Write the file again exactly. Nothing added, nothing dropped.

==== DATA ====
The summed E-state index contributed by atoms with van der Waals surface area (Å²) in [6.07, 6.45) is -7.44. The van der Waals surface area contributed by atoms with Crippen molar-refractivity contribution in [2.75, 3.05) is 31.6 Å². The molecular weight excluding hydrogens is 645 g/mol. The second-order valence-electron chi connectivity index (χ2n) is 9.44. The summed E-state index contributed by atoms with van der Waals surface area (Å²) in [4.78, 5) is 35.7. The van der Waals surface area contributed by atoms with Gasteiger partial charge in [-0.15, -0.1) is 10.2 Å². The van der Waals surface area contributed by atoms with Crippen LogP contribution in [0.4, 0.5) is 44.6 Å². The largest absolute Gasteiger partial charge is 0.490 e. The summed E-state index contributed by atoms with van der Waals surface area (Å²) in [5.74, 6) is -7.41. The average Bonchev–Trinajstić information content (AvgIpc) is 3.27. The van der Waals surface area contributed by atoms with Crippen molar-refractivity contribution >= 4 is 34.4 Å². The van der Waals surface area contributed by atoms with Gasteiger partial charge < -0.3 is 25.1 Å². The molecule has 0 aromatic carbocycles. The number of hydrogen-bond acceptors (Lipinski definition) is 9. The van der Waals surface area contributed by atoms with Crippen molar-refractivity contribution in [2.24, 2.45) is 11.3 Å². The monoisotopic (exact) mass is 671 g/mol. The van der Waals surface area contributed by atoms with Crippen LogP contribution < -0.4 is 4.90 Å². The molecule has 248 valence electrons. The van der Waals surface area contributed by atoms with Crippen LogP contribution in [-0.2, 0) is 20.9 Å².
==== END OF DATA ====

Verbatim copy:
The summed E-state index contributed by atoms with van der Waals surface area (Å²) in [6.07, 6.45) is -7.44. The van der Waals surface area contributed by atoms with Crippen molar-refractivity contribution in [2.75, 3.05) is 31.6 Å². The molecular weight excluding hydrogens is 645 g/mol. The second-order valence-electron chi connectivity index (χ2n) is 9.44. The summed E-state index contributed by atoms with van der Waals surface area (Å²) in [4.78, 5) is 35.7. The van der Waals surface area contributed by atoms with Gasteiger partial charge in [-0.15, -0.1) is 10.2 Å². The van der Waals surface area contributed by atoms with Crippen LogP contribution in [0.4, 0.5) is 44.6 Å². The largest absolute Gasteiger partial charge is 0.490 e. The summed E-state index contributed by atoms with van der Waals surface area (Å²) in [5.74, 6) is -7.41. The average Bonchev–Trinajstić information content (AvgIpc) is 3.27. The van der Waals surface area contributed by atoms with Crippen molar-refractivity contribution >= 4 is 34.4 Å². The van der Waals surface area contributed by atoms with Gasteiger partial charge < -0.3 is 25.1 Å². The molecule has 0 aromatic carbocycles. The number of hydrogen-bond acceptors (Lipinski definition) is 9. The van der Waals surface area contributed by atoms with Crippen molar-refractivity contribution in [2.24, 2.45) is 11.3 Å². The monoisotopic (exact) mass is 671 g/mol. The van der Waals surface area contributed by atoms with Crippen LogP contribution < -0.4 is 4.90 Å². The molecule has 248 valence electrons. The van der Waals surface area contributed by atoms with Crippen LogP contribution in [-0.2, 0) is 20.9 Å².